Moreover, for Augustine there can be really only two loves: the love of self and the love of God. If one of those is a candidate for the common bond of America, it is not perhaps the latter. Indeed, Augustine in fact thinks that the only city oriented toward the love of God is the invisible city of God, this the name of one of his most famous works.

Perhaps the ultimate question will be how profoundly President Biden understands the inherent good in this vision of St. Augustine and how deeply he will make it his own.

To be fair to Mr. Biden, he did raise the question: “What are the common objects we as Americans love that define us as Americans?” Mr. Biden offers a set of loves from Augustine: “opportunity, security, liberty, dignity, respect, honor and yes, the truth.” Some of these objects fall under the tranquility of order, and ultimately the truth cited by Mr. Biden would have to point to the love of God to be worthy of the name, although Mr. Biden did not draw that connection.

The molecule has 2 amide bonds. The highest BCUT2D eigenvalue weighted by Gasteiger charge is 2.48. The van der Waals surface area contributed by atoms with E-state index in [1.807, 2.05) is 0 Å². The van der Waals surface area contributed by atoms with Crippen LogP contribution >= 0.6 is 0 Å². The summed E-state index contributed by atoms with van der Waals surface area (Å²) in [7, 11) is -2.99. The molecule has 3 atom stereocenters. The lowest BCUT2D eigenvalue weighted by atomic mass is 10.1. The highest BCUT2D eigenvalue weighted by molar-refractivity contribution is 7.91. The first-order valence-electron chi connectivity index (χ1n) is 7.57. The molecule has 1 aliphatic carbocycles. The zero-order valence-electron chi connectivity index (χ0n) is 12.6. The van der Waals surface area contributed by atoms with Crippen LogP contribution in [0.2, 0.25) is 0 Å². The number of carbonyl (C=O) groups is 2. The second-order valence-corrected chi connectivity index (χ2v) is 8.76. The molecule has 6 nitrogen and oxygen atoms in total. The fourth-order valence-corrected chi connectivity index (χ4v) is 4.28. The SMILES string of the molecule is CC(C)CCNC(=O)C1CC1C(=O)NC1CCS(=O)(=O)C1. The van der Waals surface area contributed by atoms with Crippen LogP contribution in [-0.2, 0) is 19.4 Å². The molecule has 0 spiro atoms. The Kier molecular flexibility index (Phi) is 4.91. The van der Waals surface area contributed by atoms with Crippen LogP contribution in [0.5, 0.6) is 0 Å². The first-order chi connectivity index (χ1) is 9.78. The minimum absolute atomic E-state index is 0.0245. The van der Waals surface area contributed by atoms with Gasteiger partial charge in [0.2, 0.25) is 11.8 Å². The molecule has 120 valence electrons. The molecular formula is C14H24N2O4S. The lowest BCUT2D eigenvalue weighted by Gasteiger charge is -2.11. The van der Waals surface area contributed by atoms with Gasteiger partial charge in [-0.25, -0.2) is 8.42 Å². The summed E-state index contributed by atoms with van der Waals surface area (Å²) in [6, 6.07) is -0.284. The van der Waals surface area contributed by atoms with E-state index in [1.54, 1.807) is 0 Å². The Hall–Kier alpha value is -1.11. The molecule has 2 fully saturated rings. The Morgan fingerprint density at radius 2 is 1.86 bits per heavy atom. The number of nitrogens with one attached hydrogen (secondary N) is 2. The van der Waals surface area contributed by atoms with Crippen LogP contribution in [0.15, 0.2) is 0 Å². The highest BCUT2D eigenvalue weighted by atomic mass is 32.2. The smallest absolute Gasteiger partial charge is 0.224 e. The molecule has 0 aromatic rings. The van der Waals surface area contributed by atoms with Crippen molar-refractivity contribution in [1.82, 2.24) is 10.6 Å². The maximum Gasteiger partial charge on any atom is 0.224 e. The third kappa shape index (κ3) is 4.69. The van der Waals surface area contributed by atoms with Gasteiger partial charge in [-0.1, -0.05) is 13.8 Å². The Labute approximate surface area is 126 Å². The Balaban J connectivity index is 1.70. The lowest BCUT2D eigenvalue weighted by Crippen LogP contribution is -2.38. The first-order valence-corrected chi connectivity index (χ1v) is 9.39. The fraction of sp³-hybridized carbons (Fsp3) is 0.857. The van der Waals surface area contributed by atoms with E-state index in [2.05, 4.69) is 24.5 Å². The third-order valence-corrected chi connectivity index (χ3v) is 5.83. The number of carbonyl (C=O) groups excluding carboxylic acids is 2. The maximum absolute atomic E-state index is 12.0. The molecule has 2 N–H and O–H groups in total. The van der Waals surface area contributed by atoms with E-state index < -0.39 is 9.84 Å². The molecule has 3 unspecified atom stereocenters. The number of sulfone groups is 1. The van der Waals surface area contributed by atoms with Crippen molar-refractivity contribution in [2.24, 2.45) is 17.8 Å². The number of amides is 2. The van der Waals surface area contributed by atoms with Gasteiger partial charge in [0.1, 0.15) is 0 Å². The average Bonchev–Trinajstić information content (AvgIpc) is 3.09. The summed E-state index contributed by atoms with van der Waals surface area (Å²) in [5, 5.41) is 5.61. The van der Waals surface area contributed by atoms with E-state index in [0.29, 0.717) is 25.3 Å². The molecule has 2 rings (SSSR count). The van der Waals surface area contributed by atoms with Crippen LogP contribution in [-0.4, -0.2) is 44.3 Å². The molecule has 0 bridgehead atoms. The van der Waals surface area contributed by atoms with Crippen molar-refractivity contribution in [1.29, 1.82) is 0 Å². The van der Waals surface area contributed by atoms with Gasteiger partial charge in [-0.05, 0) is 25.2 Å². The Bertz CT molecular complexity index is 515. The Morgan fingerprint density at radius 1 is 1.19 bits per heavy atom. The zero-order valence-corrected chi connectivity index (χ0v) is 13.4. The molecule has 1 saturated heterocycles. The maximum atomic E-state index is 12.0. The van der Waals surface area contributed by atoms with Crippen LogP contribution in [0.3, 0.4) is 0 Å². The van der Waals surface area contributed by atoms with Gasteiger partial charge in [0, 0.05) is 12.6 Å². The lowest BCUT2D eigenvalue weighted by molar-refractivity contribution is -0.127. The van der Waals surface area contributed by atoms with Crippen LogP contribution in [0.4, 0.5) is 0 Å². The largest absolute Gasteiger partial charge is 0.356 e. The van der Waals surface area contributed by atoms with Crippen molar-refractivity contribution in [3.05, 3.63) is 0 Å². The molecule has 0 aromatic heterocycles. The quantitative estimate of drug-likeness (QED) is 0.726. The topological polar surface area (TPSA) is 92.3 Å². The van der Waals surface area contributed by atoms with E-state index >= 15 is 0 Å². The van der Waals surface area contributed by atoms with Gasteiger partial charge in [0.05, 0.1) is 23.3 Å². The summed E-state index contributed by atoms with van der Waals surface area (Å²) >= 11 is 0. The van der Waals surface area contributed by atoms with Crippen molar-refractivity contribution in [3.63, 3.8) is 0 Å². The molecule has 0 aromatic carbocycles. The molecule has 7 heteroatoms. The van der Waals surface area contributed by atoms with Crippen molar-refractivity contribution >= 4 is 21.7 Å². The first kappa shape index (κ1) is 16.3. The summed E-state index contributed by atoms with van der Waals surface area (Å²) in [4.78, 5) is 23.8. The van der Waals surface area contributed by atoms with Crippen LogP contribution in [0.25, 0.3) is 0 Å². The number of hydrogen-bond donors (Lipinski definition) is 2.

Mr. Biden also offered a diagnosis of what has kept us from our loves:

Recent weeks and months have taught us a painful lesson. There is truth and there are lies. Lies told for power and for profit, and each of us has a duty and a responsibility as citizens, as Americans, and especially as leaders, leaders who have pledged to honor our Constitution and protect our nation to defend the truth and defeat the lies.